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Radu C.

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  1. The contract does not say this. The contract references AIDAR 752.225-70 which references 22 CFR 228 "Rules on Procurement of Commodities and Services Financed by USAID". This CFR states that vehicles must be manufactured in the U.S.. ADS (USAID's policy manual) 312 states that there is a blanket waiver for certain types of vehicles.
  2. Yes, this makes sense. ADS 312 references a blanket waiver. What is not clear to me is if AIDAR references the blanket waiver from ADS or not, but, of course, we cannot make such assumptions without CO's confirmation. Thank you for your input.
  3. A question for AIDAR connoisseurs My company has always interpreted that the U.S.-made requirement for vehicle purchases and long term leases (22 CFR 228.19) is IN ADDITION to the requirements governing procurement of restricted commodities (AIDAR 752.225-70). In other words, even if a vehicle is manufactured in the U.S. , prior CO approval is needed per the referenced AIDAR. if a vehicle is made outside the U.S., a waiver is needed to waive the geo code requirements AND CO’s approval is needed per AIDAR If it is a RHD vehicle and the blanket geo code waiver from ADS 312.3.3.2 applies, CO’s approval is STILL needed per AIDAR. The language in AIDAR 752.225-70 is somewhat ambiguous. It hints that CO's approval OR compliance with a waiver is required, but not both: (c) Restricted goods. The contractor must obtain prior written approval of the contracting officer or comply with required procedures under an applicable waiver as provided by the contracting officer when procuring any of the following goods or services: (1) Agricultural commodities; (2) Motor vehicles; (3) Pharmaceuticals and contraceptive items; (4) Pesticides; (5) Fertilizer; (6) Used equipment; or (7) U.S. Government-owned excess property. If USAID determines that the contractor has procured any of these specific restricted goods under this contract without the prior written authorization of the contracting officer or fails to comply with required procedures under an applicable waiver as provided by the contracting officer, and has received payment for such purposes, the contracting officer may require the contractor to refund the entire amount of the purchase. The question is: is it common in the industry to interpret the above AIDAR to mean that the blanket waiver from ADS 312.3.3.2 (b)(2) (in case of RHD vehicles) is sufficient and prior CO approval is NOT necessary as long as we are “complying with required procedures under an applicable waiver….”? Procurement of motor vehicles is a political and sensitive issue and, in my experience, contractors don't take chances and stay on the conservative side when it comes to approvals for these goods. Do you have a different experience? Your thoughts are appreciated, Radu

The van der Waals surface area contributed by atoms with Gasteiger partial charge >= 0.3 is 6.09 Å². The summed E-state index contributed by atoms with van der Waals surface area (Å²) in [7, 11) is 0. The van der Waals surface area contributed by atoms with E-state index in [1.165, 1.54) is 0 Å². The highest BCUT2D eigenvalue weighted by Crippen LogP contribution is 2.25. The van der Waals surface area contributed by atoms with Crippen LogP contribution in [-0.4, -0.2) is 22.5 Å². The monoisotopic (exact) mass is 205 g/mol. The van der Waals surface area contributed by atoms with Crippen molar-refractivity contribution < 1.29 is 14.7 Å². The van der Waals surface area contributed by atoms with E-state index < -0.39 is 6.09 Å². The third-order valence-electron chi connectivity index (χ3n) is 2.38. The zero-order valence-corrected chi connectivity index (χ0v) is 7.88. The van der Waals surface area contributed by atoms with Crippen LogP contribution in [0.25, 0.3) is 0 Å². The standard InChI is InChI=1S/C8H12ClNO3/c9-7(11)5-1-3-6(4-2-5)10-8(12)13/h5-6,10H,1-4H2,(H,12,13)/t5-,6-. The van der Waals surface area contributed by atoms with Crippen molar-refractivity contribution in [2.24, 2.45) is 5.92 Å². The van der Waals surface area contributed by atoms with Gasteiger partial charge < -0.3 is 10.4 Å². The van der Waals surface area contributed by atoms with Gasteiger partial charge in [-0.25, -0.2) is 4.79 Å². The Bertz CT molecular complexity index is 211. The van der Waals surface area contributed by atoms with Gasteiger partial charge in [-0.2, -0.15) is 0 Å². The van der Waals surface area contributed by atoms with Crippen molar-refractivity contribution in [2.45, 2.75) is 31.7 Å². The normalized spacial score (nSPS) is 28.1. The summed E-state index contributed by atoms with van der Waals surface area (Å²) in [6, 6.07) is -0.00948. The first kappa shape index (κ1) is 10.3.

4. Thank you, although it is not my intend to bypass or find ways to trick the client. As a prime I make my choices on whom to subcontract with subject to FAR 44. My decision to award a FPP consultancy or subcontract is driven by the fact that this specific work is not complex and requires minimum customization. I am being efficient by not burdening the subcontractor or myself or the client with excessive paperwork of a cost reimbursement contract. Yet, I feel penalized by a COR who demands additional scrutiny from what is supposed to be a simple subcontract.